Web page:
I am clear that the role of the tenant farming commissioner will bring confidence to tenants and landowners and that, through the development of the commissioner’s functions, there will be improved relations in the small minority of cases in which relations are poor and—I hope—issues will be kept out of the Scottish Land Court. I therefore welcome further clarification of the functions under section 22. The role of the tenant farming commissioner will enable new developments in areas such as rent reviews to be carefully monitored and developed. We support all the amendments in the group.
Some months ago, a land agent asked me why members of the Rural Affairs, Climate Change and Environment Committee were pursuing the introduction of a code of conduct that would cover him and his colleagues. He told me that he did not recognise the claims that were made about the conduct of some in the sector. I shared with him the experience of a tenant farmer constituent of mine, who had just been visited at home by a representative of a leading land agency who told him that he would have to meet a 50 per cent rent increase that was non-negotiable.
The land agent I spoke to responded by naming two firms of land agents for which he thought the person concerned might have worked. I told him that they in fact worked for another company. More important, I drew his attention to the fact that his response proved the point: those who provide agent services might deny that there is an issue, but deep down they know full well that there is.
Let us be clear: the majority of agents will conduct themselves in a respectful and appropriate manner that is conducive to fostering and maintaining good landlord-tenant relationships. However, if there is one thing that unites the agricultural sector, it is the belief that we need a code of conduct.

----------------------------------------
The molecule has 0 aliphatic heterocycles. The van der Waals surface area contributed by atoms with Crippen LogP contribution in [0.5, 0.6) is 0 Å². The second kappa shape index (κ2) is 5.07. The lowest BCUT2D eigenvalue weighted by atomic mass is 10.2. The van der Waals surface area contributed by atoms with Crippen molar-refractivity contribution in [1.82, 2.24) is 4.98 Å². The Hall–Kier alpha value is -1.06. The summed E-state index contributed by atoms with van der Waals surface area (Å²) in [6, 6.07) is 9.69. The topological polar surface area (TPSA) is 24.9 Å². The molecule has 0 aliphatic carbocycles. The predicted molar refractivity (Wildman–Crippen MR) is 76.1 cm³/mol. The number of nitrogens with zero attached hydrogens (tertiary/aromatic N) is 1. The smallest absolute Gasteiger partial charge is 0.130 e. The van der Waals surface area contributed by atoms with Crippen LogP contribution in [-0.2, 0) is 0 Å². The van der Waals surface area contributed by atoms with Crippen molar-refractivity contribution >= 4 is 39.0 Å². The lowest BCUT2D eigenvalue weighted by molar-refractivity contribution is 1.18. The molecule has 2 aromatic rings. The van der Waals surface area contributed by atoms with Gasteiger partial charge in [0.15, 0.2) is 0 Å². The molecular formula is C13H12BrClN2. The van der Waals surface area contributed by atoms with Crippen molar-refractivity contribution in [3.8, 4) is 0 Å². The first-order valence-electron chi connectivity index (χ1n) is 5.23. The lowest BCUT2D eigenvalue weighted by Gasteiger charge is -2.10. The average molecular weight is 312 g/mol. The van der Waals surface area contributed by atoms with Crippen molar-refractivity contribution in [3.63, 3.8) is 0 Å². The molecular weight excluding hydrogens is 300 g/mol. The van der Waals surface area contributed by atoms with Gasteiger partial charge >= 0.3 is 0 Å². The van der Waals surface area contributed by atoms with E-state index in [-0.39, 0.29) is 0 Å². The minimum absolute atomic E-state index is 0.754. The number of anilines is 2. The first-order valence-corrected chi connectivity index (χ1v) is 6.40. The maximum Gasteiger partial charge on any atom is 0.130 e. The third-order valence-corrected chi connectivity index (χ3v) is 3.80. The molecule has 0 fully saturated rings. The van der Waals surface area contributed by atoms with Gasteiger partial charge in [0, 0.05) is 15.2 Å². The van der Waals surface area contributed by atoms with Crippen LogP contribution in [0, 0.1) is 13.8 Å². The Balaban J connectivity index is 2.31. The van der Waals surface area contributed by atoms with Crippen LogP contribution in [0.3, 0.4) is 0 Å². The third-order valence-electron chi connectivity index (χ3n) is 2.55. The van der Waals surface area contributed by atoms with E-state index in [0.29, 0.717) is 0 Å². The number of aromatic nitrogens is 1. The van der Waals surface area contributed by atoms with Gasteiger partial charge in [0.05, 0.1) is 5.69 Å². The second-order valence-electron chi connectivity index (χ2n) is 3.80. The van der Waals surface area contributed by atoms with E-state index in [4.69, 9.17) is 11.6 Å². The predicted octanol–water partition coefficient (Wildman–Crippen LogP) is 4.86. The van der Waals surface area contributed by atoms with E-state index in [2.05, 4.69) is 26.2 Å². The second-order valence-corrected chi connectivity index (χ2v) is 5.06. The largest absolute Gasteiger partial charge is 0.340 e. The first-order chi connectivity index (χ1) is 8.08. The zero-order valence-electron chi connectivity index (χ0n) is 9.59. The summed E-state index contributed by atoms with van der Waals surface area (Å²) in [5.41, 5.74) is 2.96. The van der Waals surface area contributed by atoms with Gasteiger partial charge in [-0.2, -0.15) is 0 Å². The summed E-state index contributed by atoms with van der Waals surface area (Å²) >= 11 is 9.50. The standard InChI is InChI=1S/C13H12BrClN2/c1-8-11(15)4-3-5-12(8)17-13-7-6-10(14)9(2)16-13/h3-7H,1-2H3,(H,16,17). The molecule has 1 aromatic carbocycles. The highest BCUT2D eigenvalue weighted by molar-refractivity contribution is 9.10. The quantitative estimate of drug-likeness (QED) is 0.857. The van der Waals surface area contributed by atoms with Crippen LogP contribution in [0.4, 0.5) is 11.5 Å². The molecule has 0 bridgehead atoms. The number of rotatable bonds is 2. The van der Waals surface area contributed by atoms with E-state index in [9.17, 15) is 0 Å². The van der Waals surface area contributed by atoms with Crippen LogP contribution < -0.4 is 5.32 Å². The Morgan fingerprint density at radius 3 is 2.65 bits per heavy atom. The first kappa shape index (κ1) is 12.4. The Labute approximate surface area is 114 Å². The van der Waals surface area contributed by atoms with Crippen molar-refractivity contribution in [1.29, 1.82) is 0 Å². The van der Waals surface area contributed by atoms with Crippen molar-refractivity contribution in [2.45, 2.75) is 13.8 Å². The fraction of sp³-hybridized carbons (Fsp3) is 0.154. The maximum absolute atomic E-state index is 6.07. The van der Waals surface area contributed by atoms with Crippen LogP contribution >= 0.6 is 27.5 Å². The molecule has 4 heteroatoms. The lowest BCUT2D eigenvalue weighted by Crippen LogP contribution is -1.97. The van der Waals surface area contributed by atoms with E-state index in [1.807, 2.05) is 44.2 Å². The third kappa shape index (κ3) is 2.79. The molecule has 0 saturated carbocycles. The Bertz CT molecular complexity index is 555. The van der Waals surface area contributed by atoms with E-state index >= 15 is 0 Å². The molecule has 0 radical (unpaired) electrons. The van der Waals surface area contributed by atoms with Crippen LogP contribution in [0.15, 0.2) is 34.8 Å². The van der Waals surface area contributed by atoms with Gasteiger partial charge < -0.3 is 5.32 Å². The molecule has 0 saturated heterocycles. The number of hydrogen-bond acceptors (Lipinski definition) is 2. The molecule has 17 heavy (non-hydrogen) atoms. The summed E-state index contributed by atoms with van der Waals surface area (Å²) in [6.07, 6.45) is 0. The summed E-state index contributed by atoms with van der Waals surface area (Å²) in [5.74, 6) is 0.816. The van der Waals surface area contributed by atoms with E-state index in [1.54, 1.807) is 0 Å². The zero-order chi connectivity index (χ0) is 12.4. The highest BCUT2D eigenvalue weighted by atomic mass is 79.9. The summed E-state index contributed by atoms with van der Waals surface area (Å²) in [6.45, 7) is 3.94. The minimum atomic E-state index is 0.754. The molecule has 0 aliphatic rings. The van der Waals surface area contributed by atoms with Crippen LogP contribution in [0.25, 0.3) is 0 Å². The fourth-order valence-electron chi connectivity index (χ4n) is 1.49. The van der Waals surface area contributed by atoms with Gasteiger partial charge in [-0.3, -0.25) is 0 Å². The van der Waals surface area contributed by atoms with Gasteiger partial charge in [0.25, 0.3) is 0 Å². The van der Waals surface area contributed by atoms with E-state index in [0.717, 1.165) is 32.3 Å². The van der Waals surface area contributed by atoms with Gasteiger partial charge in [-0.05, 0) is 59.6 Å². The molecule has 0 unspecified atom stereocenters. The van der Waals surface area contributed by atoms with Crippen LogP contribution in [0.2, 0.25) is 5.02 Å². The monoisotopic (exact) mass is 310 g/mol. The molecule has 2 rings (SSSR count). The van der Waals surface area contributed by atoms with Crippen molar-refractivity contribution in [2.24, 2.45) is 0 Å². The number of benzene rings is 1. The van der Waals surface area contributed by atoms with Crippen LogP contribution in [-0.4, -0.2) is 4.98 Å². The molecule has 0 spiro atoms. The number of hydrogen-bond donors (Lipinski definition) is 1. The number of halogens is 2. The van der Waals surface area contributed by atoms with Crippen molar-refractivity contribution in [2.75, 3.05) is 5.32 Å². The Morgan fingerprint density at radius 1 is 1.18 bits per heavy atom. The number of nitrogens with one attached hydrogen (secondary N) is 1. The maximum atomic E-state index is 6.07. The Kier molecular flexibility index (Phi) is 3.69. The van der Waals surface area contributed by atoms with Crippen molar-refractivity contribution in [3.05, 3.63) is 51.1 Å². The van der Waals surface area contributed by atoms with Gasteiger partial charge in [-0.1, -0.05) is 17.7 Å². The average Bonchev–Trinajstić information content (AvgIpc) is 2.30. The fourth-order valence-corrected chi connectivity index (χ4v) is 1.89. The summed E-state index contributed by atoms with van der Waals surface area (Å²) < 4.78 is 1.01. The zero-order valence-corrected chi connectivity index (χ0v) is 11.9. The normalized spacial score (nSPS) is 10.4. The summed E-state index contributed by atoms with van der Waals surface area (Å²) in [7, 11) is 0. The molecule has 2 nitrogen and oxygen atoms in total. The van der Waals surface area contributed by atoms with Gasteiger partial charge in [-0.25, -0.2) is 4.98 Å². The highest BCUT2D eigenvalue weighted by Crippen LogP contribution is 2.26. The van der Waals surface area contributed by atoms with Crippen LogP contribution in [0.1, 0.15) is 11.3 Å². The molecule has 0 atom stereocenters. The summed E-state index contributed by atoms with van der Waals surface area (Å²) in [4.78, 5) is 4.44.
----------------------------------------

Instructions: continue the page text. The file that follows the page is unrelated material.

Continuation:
I welcome the Government’s amendments, and I hope that the proposals that come forward will reflect the lived experience of tenants and landlords and get us to a place where fear of the reputational damage that would be caused to those employing people who provide land agent services and who misbehave will in itself ensure that the code of conduct is adhered to.
I hope that Parliament will also support amendments 5 and 6, in the name of my colleague Michael Russell.
The negative influence of land agents is far wider than the few exceptions that Claudia Beamish mentioned, and a statutory code of practice for land agents would be a very good thing indeed. It would probably answer the concerns of many people around the country. Those concerns were expressed in the evidence that the committee took on the island of Islay, for example, where a tenant farmer told us that he had to raise three incomes: one for his family, a second for the land agent and a third for the landlord.
In such circumstances, the way in which land agents work interferes with the potential profitability of many tenant farmers’ activities. As a whole, land agents’ influence needs statutory control as soon as possible. I am happy to support the amendments.
I will reflect briefly on some of the comments from members. At stage 2, I explained to the committee why I do not believe that it is appropriate at this stage for the tenant farming commissioner, which after all is a new office that is being established by the bill, to have a broad enforcement role, given that that could lead to conflict with other enforcement agencies. However, it is certainly very much understood that many members and stakeholders feel that the tenant farming commissioner might well require additional powers in exercising their functions, and that is why the review is necessary.
On land agents, as members have highlighted, it might be a small minority of land agents who contribute to poor relations in the sector, but those issues have to be dealt with. That is why it is important that the tenant farming commissioner can bring forward recommendations in due course.
Amendment 30 agreed to.
Amendments 5 and 6 moved—[Michael Russell]—and agreed to.
Section 25—Tenant Farming Commissioner: codes of practice
Amendment 31 moved—[Richard Lochhead]—and agreed to.
After section 33
Amendment 32 moved—[Richard Lochhead]—and agreed to.
Section 33A—Recommendations by Tenant Farming Commissioner for modern list of improvements
Amendment 33 moved—[Richard Lochhead]—and agreed to.
Before section 35A